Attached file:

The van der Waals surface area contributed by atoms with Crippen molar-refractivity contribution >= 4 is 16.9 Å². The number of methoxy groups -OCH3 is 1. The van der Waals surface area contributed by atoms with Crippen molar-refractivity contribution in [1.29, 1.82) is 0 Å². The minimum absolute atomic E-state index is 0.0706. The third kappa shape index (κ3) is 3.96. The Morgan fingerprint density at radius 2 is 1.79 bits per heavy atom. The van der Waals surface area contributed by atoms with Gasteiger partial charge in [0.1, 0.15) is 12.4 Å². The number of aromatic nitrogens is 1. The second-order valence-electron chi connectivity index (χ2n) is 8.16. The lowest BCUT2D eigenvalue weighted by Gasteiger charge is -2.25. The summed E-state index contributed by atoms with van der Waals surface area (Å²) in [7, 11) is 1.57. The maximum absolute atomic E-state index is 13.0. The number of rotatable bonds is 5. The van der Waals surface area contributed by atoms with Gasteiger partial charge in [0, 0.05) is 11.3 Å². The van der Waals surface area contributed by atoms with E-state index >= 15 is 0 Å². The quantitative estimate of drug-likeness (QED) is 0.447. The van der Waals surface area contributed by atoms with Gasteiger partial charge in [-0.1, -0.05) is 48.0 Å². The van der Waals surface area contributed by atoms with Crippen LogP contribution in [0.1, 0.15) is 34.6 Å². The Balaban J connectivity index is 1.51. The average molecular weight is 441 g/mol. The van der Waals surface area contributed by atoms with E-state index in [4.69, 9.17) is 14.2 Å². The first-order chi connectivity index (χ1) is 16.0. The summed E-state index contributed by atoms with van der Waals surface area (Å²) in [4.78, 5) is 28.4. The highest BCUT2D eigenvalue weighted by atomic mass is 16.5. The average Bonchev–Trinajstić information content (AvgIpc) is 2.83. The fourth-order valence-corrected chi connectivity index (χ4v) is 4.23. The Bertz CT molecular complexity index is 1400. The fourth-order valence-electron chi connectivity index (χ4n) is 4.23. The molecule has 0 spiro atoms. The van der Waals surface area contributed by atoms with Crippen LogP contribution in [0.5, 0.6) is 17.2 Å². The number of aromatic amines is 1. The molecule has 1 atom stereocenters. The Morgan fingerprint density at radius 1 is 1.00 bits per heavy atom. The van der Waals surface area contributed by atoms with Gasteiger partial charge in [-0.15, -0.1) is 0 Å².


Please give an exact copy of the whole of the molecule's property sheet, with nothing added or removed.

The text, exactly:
The van der Waals surface area contributed by atoms with Crippen molar-refractivity contribution >= 4 is 16.9 Å². The number of methoxy groups -OCH3 is 1. The van der Waals surface area contributed by atoms with Crippen molar-refractivity contribution in [1.29, 1.82) is 0 Å². The minimum absolute atomic E-state index is 0.0706. The third kappa shape index (κ3) is 3.96. The Morgan fingerprint density at radius 2 is 1.79 bits per heavy atom. The van der Waals surface area contributed by atoms with Gasteiger partial charge in [0.1, 0.15) is 12.4 Å². The number of aromatic nitrogens is 1. The second-order valence-electron chi connectivity index (χ2n) is 8.16. The lowest BCUT2D eigenvalue weighted by Gasteiger charge is -2.25. The summed E-state index contributed by atoms with van der Waals surface area (Å²) in [7, 11) is 1.57. The maximum absolute atomic E-state index is 13.0. The number of rotatable bonds is 5. The van der Waals surface area contributed by atoms with Gasteiger partial charge in [0, 0.05) is 11.3 Å². The van der Waals surface area contributed by atoms with E-state index >= 15 is 0 Å². The quantitative estimate of drug-likeness (QED) is 0.447. The van der Waals surface area contributed by atoms with Gasteiger partial charge in [-0.1, -0.05) is 48.0 Å². The van der Waals surface area contributed by atoms with Crippen LogP contribution in [0.1, 0.15) is 34.6 Å². The Balaban J connectivity index is 1.51. The average molecular weight is 441 g/mol. The van der Waals surface area contributed by atoms with E-state index in [4.69, 9.17) is 14.2 Å². The first-order chi connectivity index (χ1) is 16.0. The summed E-state index contributed by atoms with van der Waals surface area (Å²) in [4.78, 5) is 28.4. The highest BCUT2D eigenvalue weighted by atomic mass is 16.5. The average Bonchev–Trinajstić information content (AvgIpc) is 2.83. The fourth-order valence-corrected chi connectivity index (χ4v) is 4.23. The Bertz CT molecular complexity index is 1400. The fourth-order valence-electron chi connectivity index (χ4n) is 4.23. The molecule has 0 spiro atoms. The van der Waals surface area contributed by atoms with Crippen LogP contribution in [0.5, 0.6) is 17.2 Å². The number of aromatic amines is 1. The molecule has 1 atom stereocenters. The Morgan fingerprint density at radius 1 is 1.00 bits per heavy atom. The van der Waals surface area contributed by atoms with Gasteiger partial charge in [-0.15, -0.1) is 0 Å².